Intel's Altera buy was primarily to bolster its position in the server room. Image source: Intel.
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Last year, chip giant Intel announced its intention to acquire programmable logic chip specialist, Altera, in a deal valued at about $16.7 billion. The strategic rationale behind this acquisition boiled down to two main themes.
Frist, Intel hoped to give Altera's core stand-alone Field Programmable Gate Array, or FPGA, business a competitive advantage by transitioning the substantial majority of Altera's products away from third-party contract manufacturers and toward its own manufacturing technology.
Secondly, and probably more importantly, Intel wants to be able to integrate FPGA technology directly into its Xeon processors. This, the company argues, should give major customers the ability to configure these processors to accelerate algorithms that are important to customers.
This rationale is solid, but there have been reasons to be skeptical of Intel and Altera's execution. For example, the Intel-built 14-nanometer FPGA, known as Stratix 10, that Altera has been working on appears to have been delayed and will make it to market later than a comparable FPGA from rival Xilinx .
At a recent investor conference, Intel CFO Stacy Smith shed some light on why the product was delayed.
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Intel puts the blame on Altera
Smith made it clear that the delay of Altera's Stratix 10 was an Altera-specific issue rather than an Intel one. Perhaps more interestingly, though, he indicated that the problem was due to resource allocation within Altera.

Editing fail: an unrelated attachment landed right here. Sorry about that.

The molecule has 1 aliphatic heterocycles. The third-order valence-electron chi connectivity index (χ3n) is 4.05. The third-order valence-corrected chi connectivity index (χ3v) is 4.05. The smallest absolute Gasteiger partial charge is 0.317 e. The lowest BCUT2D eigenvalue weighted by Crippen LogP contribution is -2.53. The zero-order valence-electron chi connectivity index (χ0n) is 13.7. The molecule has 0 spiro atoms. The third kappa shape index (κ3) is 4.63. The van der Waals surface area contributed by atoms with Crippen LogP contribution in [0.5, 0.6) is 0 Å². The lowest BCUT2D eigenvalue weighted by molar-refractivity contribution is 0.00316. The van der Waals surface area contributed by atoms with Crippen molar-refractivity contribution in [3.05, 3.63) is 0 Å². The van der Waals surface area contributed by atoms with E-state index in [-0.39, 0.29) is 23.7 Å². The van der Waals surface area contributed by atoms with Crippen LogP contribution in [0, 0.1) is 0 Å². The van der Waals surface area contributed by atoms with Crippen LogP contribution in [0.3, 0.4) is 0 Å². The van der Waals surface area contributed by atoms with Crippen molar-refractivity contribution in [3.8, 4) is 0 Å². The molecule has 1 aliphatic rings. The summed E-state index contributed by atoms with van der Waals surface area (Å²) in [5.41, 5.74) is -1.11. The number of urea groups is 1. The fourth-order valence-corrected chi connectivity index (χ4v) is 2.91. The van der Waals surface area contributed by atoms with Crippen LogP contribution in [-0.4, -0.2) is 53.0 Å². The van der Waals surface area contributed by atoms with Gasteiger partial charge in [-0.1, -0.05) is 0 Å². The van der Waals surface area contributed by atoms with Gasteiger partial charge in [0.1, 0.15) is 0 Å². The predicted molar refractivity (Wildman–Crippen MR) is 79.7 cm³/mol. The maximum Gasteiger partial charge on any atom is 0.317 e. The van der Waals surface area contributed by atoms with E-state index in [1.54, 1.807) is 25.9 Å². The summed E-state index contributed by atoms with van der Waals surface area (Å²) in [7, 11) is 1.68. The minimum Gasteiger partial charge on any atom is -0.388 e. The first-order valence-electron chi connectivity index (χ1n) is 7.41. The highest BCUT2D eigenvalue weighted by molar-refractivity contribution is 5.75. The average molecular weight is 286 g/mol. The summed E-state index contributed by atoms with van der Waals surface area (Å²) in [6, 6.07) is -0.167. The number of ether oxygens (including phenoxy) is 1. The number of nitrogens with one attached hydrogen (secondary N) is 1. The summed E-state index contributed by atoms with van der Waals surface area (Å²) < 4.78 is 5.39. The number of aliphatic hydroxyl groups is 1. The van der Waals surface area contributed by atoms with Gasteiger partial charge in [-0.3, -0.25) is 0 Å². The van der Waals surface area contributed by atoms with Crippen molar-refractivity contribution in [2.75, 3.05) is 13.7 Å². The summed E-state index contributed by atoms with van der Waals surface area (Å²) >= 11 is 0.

"We learned in the diligence [Altera was] having some issues with current generation products," Smith said. "They had to make some resource decisions and so they slowed down the first generation [of products] that's landing on the Intel process technology."
That being said, now that Altera is part of Intel, Smith claims that Intel has worked to "accelerate" the pace at which work is getting done on the first Intel-built FPGA and hopes that the company can "accelerate it a bit more." He continued, "As we get to the next generation, we get back on the [product release] cadence that [Intel] expected."
The stand-alone FPGA is nice, but when will Intel release an integrated part?
It's good to know that Intel is working to iron out the issues that Altera was facing with Stratix 10. In order to realize the full value of this acquisition over time, Intel will need to deliver on its promise of making Altera more competitive -- by using Intel process technology -- than it would have been otherwise.
However, the far more interesting part of this acquisition is the eventual integrated FPGA/Xeon processor product. Intel has said previously that it's sampling parts with a separate FPGA die placed on the same package as a Xeon processor, but a true integrated part -- one that combines the FPGA circuitry with the processor in a single piece of silicon -- is still a while out.
Now that Altera is officially part of Intel, I hope that at Intel's next analyst meeting in Nov. 2016, the company goes into some depth about when it expects such an integrated part to arrive. Given that the acquisition closed in late 2015, and given that it takes several years to design and validate a complex server chip, I wouldn't expect such a product to arrive before 2018, with 2019 or later appearing more likely.
The article Intel Corp. CFO Sheds Light on Altera FPGA Progress originally appeared on Fool.com.
Ashraf Eassa owns shares of Intel. The Motley Fool recommends Intel. Try any of our Foolish newsletter services free for 30 days. We Fools may not all hold the same opinions, but we all believe that considering a diverse range of insights makes us better investors. The Motley Fool has a disclosure policy.
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